The works in the Exhibition Space Series consist of oil paintings and photographic collages that revolve around the artist’s encounters with exhibition spaces. Within these settings, Martinsen inverts the traditional art-space relationship; she strips the environs of their otherwise inherent conceptual weights and instead unveils the palpable documentation of their histories—the floors, walls, corners, and rafters that materialize totalities of the movement of people, things, and time within. What’s left is a trace, a simultaneous reference to and negation of the imposition of aura.
Most of the collages are made up of only two or three photographic elements. In some, space is completely flattened, abstracted into a single surface similar to an aerial photograph. Others reconfigure space so as to create a familiar yet unrecognizable dimension, receding into and protruding from the frame. Regardless, simple overlays of pieces create clean, delicate lines that juxtapose with the intricate textures in each photograph. A careful balance is struck between permanence and decay – in the purity of their compositions and the abraded imagery of each disparate component.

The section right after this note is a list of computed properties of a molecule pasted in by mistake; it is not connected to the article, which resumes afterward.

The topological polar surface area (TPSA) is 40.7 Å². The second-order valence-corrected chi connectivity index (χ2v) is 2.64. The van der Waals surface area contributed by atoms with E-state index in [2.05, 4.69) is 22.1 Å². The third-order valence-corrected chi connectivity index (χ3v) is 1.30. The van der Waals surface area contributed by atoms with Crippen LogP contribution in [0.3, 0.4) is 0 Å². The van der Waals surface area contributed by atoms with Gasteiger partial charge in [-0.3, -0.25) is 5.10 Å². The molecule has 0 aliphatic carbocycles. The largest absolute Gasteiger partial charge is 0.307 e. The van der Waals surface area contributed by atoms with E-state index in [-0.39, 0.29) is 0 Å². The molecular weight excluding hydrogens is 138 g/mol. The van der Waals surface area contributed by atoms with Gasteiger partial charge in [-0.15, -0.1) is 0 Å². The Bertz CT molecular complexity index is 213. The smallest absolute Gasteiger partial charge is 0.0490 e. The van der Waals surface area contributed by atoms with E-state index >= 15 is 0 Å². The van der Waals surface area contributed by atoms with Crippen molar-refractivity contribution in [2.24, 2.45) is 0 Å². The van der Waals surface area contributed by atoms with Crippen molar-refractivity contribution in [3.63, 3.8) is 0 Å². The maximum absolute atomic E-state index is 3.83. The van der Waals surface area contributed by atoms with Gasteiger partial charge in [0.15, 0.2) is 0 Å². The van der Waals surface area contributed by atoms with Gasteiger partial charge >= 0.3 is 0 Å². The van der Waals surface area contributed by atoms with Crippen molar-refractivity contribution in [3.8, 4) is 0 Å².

The paintings stimulate a similarly tenuous relationship. Using one material, oil paint – and the full historical weight latched inextricably to the medium – Martinsen creates a textural battleground. In Exhibition Space P 03, for example, a green-grey swath of color, as if rendered by a single gargantuan brushstroke, contends with the seemingly corrosive spillage of brown oil. The work turns inward, questioning its own materiality and the purpose behind its dominance in art. In the palimpsestic surfaces of her paintings, Martinsen presents the full spectrum of the aesthetic possibilities of oil paint – from the pours that emphasize the biotic characteristics of pigment and linseed oil, to the carefully rendered, architectural rectilinear bands. Through their textural diversity and coexistence, the works address the increasingly opaque bond between creator and creation. The control and lack there of apparent in the works suggests one possible point of clarity – that the act of painting is a collaborative “call and recall” process between artist and material; with each gesture of the hand, there is an equally significant response from the oil paint.